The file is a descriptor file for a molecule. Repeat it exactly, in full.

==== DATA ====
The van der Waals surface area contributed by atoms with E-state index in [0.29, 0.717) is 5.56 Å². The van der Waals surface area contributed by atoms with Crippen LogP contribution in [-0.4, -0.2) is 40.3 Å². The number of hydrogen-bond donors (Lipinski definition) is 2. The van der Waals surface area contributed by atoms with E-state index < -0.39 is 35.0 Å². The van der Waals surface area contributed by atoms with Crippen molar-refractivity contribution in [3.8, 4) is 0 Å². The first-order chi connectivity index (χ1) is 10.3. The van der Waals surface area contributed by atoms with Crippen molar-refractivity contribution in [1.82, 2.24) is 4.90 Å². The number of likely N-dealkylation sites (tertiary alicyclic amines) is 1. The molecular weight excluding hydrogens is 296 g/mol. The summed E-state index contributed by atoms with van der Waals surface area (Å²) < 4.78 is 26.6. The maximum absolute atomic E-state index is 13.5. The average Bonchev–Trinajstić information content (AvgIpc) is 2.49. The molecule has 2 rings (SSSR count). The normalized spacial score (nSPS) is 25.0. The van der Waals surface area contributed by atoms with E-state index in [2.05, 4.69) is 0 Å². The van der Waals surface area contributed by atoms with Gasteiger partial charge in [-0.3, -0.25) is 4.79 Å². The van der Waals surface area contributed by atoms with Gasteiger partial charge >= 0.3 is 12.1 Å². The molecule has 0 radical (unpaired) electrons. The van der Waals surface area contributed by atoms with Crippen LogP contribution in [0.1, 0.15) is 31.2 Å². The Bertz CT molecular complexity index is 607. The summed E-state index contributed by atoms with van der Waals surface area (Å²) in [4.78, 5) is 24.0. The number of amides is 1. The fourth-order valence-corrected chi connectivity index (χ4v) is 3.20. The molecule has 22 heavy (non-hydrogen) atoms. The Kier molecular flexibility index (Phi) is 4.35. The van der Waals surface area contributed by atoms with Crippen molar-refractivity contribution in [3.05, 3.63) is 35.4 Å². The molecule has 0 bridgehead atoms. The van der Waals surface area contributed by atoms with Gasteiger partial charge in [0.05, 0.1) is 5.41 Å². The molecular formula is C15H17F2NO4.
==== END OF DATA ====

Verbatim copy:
The van der Waals surface area contributed by atoms with E-state index in [0.29, 0.717) is 5.56 Å². The van der Waals surface area contributed by atoms with Crippen LogP contribution in [-0.4, -0.2) is 40.3 Å². The number of hydrogen-bond donors (Lipinski definition) is 2. The van der Waals surface area contributed by atoms with E-state index < -0.39 is 35.0 Å². The van der Waals surface area contributed by atoms with Crippen molar-refractivity contribution in [3.8, 4) is 0 Å². The first-order chi connectivity index (χ1) is 10.3. The van der Waals surface area contributed by atoms with Crippen molar-refractivity contribution in [1.82, 2.24) is 4.90 Å². The number of likely N-dealkylation sites (tertiary alicyclic amines) is 1. The molecular weight excluding hydrogens is 296 g/mol. The summed E-state index contributed by atoms with van der Waals surface area (Å²) < 4.78 is 26.6. The maximum absolute atomic E-state index is 13.5. The average Bonchev–Trinajstić information content (AvgIpc) is 2.49. The molecule has 2 rings (SSSR count). The normalized spacial score (nSPS) is 25.0. The van der Waals surface area contributed by atoms with E-state index in [2.05, 4.69) is 0 Å². The van der Waals surface area contributed by atoms with Gasteiger partial charge in [-0.3, -0.25) is 4.79 Å². The van der Waals surface area contributed by atoms with Gasteiger partial charge >= 0.3 is 12.1 Å². The molecule has 0 radical (unpaired) electrons. The van der Waals surface area contributed by atoms with Crippen LogP contribution in [0.1, 0.15) is 31.2 Å². The Bertz CT molecular complexity index is 607. The summed E-state index contributed by atoms with van der Waals surface area (Å²) in [4.78, 5) is 24.0. The number of amides is 1. The fourth-order valence-corrected chi connectivity index (χ4v) is 3.20. The molecule has 22 heavy (non-hydrogen) atoms. The Kier molecular flexibility index (Phi) is 4.35. The van der Waals surface area contributed by atoms with Crippen molar-refractivity contribution in [3.05, 3.63) is 35.4 Å². The molecule has 0 bridgehead atoms. The van der Waals surface area contributed by atoms with Gasteiger partial charge in [0.05, 0.1) is 5.41 Å². The molecular formula is C15H17F2NO4.